Concern that lawmakers grant preferential treatment to individuals because they have contributed to political campaigns has long occupied jurists, scholars, and the public. However, the effects of campaign contributions on legislators’ behavior have proven notoriously difficult to assess. We report the first randomized field experiment on the topic. In the experiment, a political organization attempted to schedule meetings between 191 Members of Congress and their constituents who had contributed to political campaigns. However, the organization randomly assigned whether it informed legislators’ offices that individuals who would attend the meetings were contributors. Congressional offices made considerably more senior officials available for meetings when offices were informed the attendees were donors, with senior officials attending such meetings more than three times as often (p < 0.01). Influential policymakers thus appear to make themselves much more accessible to individuals because they have contributed to campaigns, even in the absence of quid pro quo arrangements. These findings have significant implications for ongoing legal and legislative debates. The hypothesis that individuals can command greater attention from influential policymakers by contributing to campaigns has been among the most contested explanations for how financial resources translate into political power. The simple but revealing experiment presented here elevates this hypothesis from extensively contested to scientifically supported.

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Not-So-National Merit

Last December, thousands of high school sophomores and juniors learned the results of the 2013 Preliminary SAT (PSAT) test.  The juniors’ test scores will be used to determine whether they qualify as semifinalists for the prestigious National Merit Scholarship, which in turn makes them eligible for a host of automatic college scholarships.  (Sophomores take the test just as practice.)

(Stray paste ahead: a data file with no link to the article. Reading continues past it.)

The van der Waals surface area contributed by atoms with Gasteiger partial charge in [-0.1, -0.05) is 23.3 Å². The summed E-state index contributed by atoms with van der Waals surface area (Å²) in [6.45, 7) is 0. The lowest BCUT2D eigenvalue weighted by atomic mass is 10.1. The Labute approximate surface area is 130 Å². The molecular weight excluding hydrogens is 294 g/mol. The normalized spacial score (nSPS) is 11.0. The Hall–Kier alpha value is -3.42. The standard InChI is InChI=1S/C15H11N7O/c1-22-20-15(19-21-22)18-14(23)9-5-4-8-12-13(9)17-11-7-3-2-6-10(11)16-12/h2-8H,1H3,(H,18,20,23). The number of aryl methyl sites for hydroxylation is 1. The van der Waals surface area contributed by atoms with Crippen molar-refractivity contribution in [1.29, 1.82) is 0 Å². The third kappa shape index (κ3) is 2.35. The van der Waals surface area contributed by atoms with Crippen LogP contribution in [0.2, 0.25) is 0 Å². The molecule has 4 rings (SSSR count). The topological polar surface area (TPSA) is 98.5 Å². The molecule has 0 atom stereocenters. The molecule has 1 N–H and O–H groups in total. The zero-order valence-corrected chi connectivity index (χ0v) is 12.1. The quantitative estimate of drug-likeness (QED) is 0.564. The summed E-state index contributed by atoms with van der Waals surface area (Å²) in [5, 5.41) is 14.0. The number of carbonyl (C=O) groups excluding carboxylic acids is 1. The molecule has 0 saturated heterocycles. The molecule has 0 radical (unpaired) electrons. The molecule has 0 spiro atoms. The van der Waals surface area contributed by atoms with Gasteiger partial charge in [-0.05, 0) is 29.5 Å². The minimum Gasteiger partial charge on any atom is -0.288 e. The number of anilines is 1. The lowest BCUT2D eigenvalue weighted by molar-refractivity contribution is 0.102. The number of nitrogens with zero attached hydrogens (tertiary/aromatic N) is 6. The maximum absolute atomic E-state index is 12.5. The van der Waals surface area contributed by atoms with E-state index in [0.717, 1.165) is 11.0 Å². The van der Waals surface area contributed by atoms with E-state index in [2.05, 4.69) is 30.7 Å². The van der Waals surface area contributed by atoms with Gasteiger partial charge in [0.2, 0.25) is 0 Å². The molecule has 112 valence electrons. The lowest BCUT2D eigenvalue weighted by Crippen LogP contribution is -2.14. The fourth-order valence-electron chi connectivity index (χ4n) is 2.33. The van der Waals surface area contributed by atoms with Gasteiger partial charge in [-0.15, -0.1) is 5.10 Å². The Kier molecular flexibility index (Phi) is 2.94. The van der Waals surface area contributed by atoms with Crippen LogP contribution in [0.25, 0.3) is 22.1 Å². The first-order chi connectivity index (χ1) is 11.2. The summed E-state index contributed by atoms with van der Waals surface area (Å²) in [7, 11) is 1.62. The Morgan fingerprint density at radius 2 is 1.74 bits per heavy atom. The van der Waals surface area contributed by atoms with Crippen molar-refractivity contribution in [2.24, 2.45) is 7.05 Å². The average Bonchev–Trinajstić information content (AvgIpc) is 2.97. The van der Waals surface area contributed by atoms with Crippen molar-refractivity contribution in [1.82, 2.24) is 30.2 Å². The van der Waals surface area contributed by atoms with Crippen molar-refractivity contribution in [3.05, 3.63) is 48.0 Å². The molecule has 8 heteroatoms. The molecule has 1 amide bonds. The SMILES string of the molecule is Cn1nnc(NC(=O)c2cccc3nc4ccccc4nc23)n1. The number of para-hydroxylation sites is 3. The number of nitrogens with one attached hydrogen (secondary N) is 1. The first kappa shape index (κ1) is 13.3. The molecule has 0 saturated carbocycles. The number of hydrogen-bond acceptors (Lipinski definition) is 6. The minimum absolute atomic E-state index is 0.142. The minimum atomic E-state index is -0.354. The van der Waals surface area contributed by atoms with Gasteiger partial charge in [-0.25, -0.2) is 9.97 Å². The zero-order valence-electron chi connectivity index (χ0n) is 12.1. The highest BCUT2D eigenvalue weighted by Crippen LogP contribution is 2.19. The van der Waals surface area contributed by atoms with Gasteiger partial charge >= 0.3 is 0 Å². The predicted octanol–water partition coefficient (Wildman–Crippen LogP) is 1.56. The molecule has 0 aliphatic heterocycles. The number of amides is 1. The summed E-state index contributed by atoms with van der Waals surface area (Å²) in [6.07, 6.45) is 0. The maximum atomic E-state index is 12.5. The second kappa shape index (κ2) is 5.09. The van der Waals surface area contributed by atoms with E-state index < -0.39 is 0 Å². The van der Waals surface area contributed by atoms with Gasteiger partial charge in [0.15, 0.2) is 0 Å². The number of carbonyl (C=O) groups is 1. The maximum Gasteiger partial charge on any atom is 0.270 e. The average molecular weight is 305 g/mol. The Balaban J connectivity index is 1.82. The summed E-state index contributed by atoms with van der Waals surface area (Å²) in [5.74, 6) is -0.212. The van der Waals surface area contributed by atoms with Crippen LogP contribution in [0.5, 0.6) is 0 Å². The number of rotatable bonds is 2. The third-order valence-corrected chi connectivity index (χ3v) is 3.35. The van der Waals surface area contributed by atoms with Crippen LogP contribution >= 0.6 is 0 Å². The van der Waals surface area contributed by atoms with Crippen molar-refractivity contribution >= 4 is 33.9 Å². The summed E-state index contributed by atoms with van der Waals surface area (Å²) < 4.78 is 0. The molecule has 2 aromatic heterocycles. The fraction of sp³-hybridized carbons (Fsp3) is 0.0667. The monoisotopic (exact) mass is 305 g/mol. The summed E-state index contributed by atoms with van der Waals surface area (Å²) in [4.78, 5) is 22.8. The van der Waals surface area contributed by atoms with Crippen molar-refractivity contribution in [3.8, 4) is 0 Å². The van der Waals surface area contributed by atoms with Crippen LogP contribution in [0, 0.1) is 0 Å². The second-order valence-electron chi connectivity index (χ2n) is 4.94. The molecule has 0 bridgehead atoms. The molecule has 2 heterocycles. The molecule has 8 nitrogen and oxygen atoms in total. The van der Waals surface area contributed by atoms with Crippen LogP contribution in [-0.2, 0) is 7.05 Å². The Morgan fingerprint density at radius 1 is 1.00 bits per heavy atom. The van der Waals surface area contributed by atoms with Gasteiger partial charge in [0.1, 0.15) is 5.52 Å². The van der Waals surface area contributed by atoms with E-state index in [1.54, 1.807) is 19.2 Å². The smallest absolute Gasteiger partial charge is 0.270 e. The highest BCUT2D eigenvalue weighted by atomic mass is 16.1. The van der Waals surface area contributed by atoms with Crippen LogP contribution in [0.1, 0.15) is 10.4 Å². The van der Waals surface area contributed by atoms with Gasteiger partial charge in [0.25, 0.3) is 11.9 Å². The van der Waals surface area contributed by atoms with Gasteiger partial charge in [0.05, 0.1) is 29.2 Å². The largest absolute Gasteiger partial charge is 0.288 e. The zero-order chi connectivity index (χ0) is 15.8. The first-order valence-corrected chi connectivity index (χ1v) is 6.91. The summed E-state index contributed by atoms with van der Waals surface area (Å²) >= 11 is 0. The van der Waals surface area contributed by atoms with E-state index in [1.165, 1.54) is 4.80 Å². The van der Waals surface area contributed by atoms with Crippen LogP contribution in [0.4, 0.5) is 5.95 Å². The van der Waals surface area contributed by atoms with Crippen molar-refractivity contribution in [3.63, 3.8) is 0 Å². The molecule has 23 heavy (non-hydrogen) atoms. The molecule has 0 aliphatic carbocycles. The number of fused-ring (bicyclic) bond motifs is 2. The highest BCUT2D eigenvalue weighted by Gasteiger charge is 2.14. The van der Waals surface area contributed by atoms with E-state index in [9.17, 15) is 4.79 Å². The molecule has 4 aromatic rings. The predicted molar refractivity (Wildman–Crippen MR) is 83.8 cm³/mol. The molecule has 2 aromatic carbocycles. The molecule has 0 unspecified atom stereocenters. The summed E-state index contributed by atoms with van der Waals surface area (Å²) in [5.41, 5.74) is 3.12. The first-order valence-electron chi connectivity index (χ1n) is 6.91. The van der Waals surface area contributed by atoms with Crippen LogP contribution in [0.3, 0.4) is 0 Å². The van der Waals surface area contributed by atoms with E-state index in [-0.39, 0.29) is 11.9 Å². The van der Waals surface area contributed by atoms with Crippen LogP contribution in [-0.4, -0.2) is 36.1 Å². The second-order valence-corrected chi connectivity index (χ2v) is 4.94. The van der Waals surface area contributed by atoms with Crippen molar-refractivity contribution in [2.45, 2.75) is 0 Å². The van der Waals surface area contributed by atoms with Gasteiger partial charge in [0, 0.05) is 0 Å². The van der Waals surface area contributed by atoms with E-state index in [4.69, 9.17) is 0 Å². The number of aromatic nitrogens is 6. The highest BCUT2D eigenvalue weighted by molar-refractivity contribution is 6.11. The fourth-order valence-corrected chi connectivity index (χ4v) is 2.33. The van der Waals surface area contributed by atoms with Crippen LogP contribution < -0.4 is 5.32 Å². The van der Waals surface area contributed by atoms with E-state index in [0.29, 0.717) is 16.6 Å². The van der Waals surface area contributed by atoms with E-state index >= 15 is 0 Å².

The juniors will have to wait to find out for sure if they qualify until September, just before they begin submitting applications to colleges across the country.  But it is fairly straightforward to predict, based on their scores and last year’s cutoffs, whether they will qualify as semifinalists.

Many students would be surprised to learn that qualification depends not only on how high they score, but also on where they go to school.   The National Merit Scholarship Corporation (NMSC) sets different qualifying cutoffs for each state to “ensure that academically talented young people from all parts of the United States are included in this talent pool.”  They have not disclosed any specific criteria for setting the state cutoffs. Read More »



Is Uber Making the Taxi Market More Efficient?

The Economist analyzes the microeconomics of Uber’s controversial “surge” pricing model, in which users are charged significantly higher prices during high-demand times:

There is some evidence Uber’s surge pricing is improving taxi markets. The firm says drivers are sensitive to price, so that the temptation to earn more is getting more Uber drivers onto the roads at antisocial hours. In San Francisco the number of private cars for hire has shot up, Uber says. This suggests surge pricing has encouraged the number of taxis to vary with demand, with the market getting bigger during peak hours.

However, the inflexibility of Uber’s matchmaking fee, a fixed 20% of the fare, means that it may fail to optimize the matching of demand and supply. In quiet times, when fares are low, it may work well. Suppose it links lots of potential passengers willing to pay $20 for a journey with drivers happy to travel for $15. A 20% ($4) fee leaves both sides content. But now imagine a Friday night, with punters willing to pay $100 for a ride, and drivers happy to take $90: there should be scope for a deal, but Uber’s $20 fee means such journeys won’t happen.

Read More »